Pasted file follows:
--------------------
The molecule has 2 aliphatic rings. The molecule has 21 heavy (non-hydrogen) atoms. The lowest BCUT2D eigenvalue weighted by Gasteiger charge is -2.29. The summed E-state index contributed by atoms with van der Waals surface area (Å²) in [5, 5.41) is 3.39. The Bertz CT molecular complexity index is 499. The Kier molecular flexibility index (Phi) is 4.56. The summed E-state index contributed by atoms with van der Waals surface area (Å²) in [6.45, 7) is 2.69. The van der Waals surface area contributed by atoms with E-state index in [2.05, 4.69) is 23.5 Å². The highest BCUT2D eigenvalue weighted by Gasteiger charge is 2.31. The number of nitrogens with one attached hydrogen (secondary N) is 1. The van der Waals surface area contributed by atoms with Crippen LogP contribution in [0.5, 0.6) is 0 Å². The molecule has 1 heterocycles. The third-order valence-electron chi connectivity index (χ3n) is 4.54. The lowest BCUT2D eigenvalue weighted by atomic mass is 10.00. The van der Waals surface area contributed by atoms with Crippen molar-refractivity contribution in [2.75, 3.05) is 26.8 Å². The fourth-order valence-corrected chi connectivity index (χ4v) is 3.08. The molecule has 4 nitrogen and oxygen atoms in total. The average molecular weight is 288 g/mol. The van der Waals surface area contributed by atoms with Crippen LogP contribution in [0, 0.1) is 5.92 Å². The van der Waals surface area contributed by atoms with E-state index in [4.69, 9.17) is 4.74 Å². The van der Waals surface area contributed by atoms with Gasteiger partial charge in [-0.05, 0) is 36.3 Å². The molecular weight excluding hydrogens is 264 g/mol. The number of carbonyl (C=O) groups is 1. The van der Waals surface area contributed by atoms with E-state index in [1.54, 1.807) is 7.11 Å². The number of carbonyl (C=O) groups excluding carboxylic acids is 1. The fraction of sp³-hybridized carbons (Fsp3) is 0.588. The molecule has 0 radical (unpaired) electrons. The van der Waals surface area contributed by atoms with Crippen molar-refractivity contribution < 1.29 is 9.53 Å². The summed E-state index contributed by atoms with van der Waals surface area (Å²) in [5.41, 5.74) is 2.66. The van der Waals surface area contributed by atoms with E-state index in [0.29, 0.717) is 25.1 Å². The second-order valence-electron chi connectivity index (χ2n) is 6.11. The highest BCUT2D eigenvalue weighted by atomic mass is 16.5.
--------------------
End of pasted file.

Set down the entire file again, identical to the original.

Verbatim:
The molecule has 2 aliphatic rings. The molecule has 21 heavy (non-hydrogen) atoms. The lowest BCUT2D eigenvalue weighted by Gasteiger charge is -2.29. The summed E-state index contributed by atoms with van der Waals surface area (Å²) in [5, 5.41) is 3.39. The Bertz CT molecular complexity index is 499. The Kier molecular flexibility index (Phi) is 4.56. The summed E-state index contributed by atoms with van der Waals surface area (Å²) in [6.45, 7) is 2.69. The van der Waals surface area contributed by atoms with E-state index in [2.05, 4.69) is 23.5 Å². The highest BCUT2D eigenvalue weighted by Gasteiger charge is 2.31. The number of nitrogens with one attached hydrogen (secondary N) is 1. The van der Waals surface area contributed by atoms with Crippen LogP contribution in [0.5, 0.6) is 0 Å². The molecule has 1 heterocycles. The third-order valence-electron chi connectivity index (χ3n) is 4.54. The lowest BCUT2D eigenvalue weighted by atomic mass is 10.00. The van der Waals surface area contributed by atoms with Crippen molar-refractivity contribution in [2.75, 3.05) is 26.8 Å². The fourth-order valence-corrected chi connectivity index (χ4v) is 3.08. The molecule has 4 nitrogen and oxygen atoms in total. The average molecular weight is 288 g/mol. The van der Waals surface area contributed by atoms with Crippen LogP contribution in [0, 0.1) is 5.92 Å². The van der Waals surface area contributed by atoms with E-state index in [4.69, 9.17) is 4.74 Å². The van der Waals surface area contributed by atoms with Gasteiger partial charge in [-0.05, 0) is 36.3 Å². The molecular weight excluding hydrogens is 264 g/mol. The number of carbonyl (C=O) groups is 1. The van der Waals surface area contributed by atoms with E-state index in [1.54, 1.807) is 7.11 Å². The number of carbonyl (C=O) groups excluding carboxylic acids is 1. The fraction of sp³-hybridized carbons (Fsp3) is 0.588. The molecule has 0 radical (unpaired) electrons. The van der Waals surface area contributed by atoms with Crippen molar-refractivity contribution < 1.29 is 9.53 Å². The summed E-state index contributed by atoms with van der Waals surface area (Å²) in [5.41, 5.74) is 2.66. The van der Waals surface area contributed by atoms with E-state index in [0.29, 0.717) is 25.1 Å². The second-order valence-electron chi connectivity index (χ2n) is 6.11. The highest BCUT2D eigenvalue weighted by atomic mass is 16.5.